Personal Reflections on My Viewing of Mel Gibson's "The Passion of the Christ"
One or two comments, though these will be familiar already to regular readers of this blog:
Jesus carried this unbelievably huge full cross, just like in all the traditional paintings, and at times that part of the film bordered on the ridiculous. This portrait, however appealing to tradition, is unsupported in either the Gospels (Greek word stauros means stake) or what we know of Roman history. It is worth noting that the two “thieves,’ crucified with Jesus, as this film portrayed things, had only to carry the “cross beam” to which the arms would be tied or nailed, not the entire cross. This would be in keeping with Roman practice, so why have Jesus bend and break for nearly 30 minutes of the film, carrying a “cross” that surely would have weighed over 100 lbs. Here, as in other places, presumably Gibson read his English Bible where the term “cross” is used, and guided by Sister Emmerich’s visions and Church tradition, decided that this was the way things were.The source for Jesus carrying the whole cross rather than the cross beam is the report in the Synoptics that Simon of Cyrene helped with carrying Jesus' cross, something that has informed the traditional Christian depiction.
Tabor also writes, with reference to the article by Joe Zias:
Gibson also had Jesus’ nailed to the cross in the hands and feet, rather than through the wrists and the heel bones, as we know was actually the case.But do we "know" this? The Zias article suggests that this particular victim's arms were tied -- he was not nailed through the wrists or hands. And we do not know, of course, how typical this one victim was. Josephus' evidence in War 5.11 is that victims were crucified in a variety of poses. In fact that passage is interesting also for another element in The Passion of the Christ:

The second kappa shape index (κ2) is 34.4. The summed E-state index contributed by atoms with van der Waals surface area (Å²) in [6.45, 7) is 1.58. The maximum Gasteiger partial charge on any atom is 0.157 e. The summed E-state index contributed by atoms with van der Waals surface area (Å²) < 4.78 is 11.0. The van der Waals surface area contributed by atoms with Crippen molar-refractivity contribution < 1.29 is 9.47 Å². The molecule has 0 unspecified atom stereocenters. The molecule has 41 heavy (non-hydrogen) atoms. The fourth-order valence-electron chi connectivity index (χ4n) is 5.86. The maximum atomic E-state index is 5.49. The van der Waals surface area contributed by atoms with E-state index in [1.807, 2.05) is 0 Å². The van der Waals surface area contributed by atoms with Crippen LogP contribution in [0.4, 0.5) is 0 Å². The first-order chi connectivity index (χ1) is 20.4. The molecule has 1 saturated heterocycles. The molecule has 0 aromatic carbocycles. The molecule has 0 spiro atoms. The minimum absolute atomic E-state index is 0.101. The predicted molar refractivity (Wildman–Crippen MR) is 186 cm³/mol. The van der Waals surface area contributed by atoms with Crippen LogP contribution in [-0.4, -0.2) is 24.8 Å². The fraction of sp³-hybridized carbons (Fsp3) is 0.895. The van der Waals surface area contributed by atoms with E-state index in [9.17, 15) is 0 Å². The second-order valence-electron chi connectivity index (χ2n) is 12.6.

So the soldiers, out of the wrath and hatred they bore the Jews, nailed those they caught, one after one way, and another after another, to the crosses, by way of jest, when their multitude was so great, that room was wanting for the crosses, and crosses wanting for the bodies. [Courtesy of James Tabor, Josephus' References to Crucifixion]I am interested here in that phrase "by way of jest", something that shows that the horrifying depiction of Roman soldiers deriving pleasure from torturing Jesus may not be far off the mark. It is a truly chilling thought.
Tabor also comments on the fact that it would normally take days for the victims to die and that crucifying victims involved making sure that the death was prolonged and agonising. But there is one thing here that is interesting in Jesus' case -- that the Gospels record that Jesus' death was relatively quick (six hours in the Synoptics and three in John). In John, the two other men needed to have their legs broken to bring about a speedier death.
Tabor also comments that "Not a single Jew is presented with any kind of character development". I think that this is incorrect, as regular readers will know. Simon of Cyrene, the only character whose Jewish identity is explicitly commented upon in the film, shows real character development, from reluctance to get involved with a random criminal to exhorting the soldiers to stop the violence.